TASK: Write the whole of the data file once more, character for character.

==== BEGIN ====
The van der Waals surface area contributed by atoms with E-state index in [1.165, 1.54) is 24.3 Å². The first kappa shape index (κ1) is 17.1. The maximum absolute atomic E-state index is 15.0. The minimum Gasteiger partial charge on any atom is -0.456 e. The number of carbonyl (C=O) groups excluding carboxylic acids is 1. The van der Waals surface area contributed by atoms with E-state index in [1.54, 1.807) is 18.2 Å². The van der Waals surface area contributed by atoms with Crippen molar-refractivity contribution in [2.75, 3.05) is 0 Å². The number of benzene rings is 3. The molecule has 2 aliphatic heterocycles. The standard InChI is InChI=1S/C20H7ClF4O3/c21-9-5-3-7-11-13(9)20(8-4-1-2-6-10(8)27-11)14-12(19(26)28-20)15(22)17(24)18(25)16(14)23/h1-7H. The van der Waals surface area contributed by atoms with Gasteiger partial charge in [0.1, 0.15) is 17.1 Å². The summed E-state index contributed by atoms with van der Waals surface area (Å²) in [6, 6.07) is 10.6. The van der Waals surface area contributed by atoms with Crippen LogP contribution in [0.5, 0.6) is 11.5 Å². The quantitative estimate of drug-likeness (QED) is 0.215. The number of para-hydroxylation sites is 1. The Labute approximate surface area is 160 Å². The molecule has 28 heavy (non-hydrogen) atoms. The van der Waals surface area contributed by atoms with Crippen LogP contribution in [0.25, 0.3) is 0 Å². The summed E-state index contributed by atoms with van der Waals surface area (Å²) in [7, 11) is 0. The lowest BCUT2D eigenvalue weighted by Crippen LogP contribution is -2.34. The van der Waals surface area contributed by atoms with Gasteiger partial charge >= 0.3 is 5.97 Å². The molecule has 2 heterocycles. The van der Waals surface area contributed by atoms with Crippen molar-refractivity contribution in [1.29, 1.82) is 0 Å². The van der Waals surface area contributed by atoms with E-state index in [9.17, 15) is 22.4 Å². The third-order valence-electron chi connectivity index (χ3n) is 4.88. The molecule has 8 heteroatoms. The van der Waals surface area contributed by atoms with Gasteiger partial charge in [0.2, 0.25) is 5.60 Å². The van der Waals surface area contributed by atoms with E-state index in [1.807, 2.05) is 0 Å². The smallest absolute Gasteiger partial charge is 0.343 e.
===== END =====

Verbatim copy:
The van der Waals surface area contributed by atoms with E-state index in [1.165, 1.54) is 24.3 Å². The first kappa shape index (κ1) is 17.1. The maximum absolute atomic E-state index is 15.0. The minimum Gasteiger partial charge on any atom is -0.456 e. The number of carbonyl (C=O) groups excluding carboxylic acids is 1. The van der Waals surface area contributed by atoms with E-state index in [1.54, 1.807) is 18.2 Å². The van der Waals surface area contributed by atoms with Crippen molar-refractivity contribution in [2.75, 3.05) is 0 Å². The number of benzene rings is 3. The molecule has 2 aliphatic heterocycles. The standard InChI is InChI=1S/C20H7ClF4O3/c21-9-5-3-7-11-13(9)20(8-4-1-2-6-10(8)27-11)14-12(19(26)28-20)15(22)17(24)18(25)16(14)23/h1-7H. The van der Waals surface area contributed by atoms with Gasteiger partial charge in [0.1, 0.15) is 17.1 Å². The summed E-state index contributed by atoms with van der Waals surface area (Å²) in [6, 6.07) is 10.6. The van der Waals surface area contributed by atoms with Crippen LogP contribution in [0.5, 0.6) is 11.5 Å². The quantitative estimate of drug-likeness (QED) is 0.215. The number of para-hydroxylation sites is 1. The Labute approximate surface area is 160 Å². The molecule has 28 heavy (non-hydrogen) atoms. The van der Waals surface area contributed by atoms with Crippen LogP contribution in [0.25, 0.3) is 0 Å². The summed E-state index contributed by atoms with van der Waals surface area (Å²) in [7, 11) is 0. The lowest BCUT2D eigenvalue weighted by Crippen LogP contribution is -2.34. The van der Waals surface area contributed by atoms with Gasteiger partial charge >= 0.3 is 5.97 Å². The molecule has 2 heterocycles. The van der Waals surface area contributed by atoms with Crippen molar-refractivity contribution in [1.29, 1.82) is 0 Å². The van der Waals surface area contributed by atoms with E-state index in [9.17, 15) is 22.4 Å². The third-order valence-electron chi connectivity index (χ3n) is 4.88. The molecule has 8 heteroatoms. The van der Waals surface area contributed by atoms with Gasteiger partial charge in [0.2, 0.25) is 5.60 Å². The van der Waals surface area contributed by atoms with E-state index in [1.807, 2.05) is 0 Å². The smallest absolute Gasteiger partial charge is 0.343 e.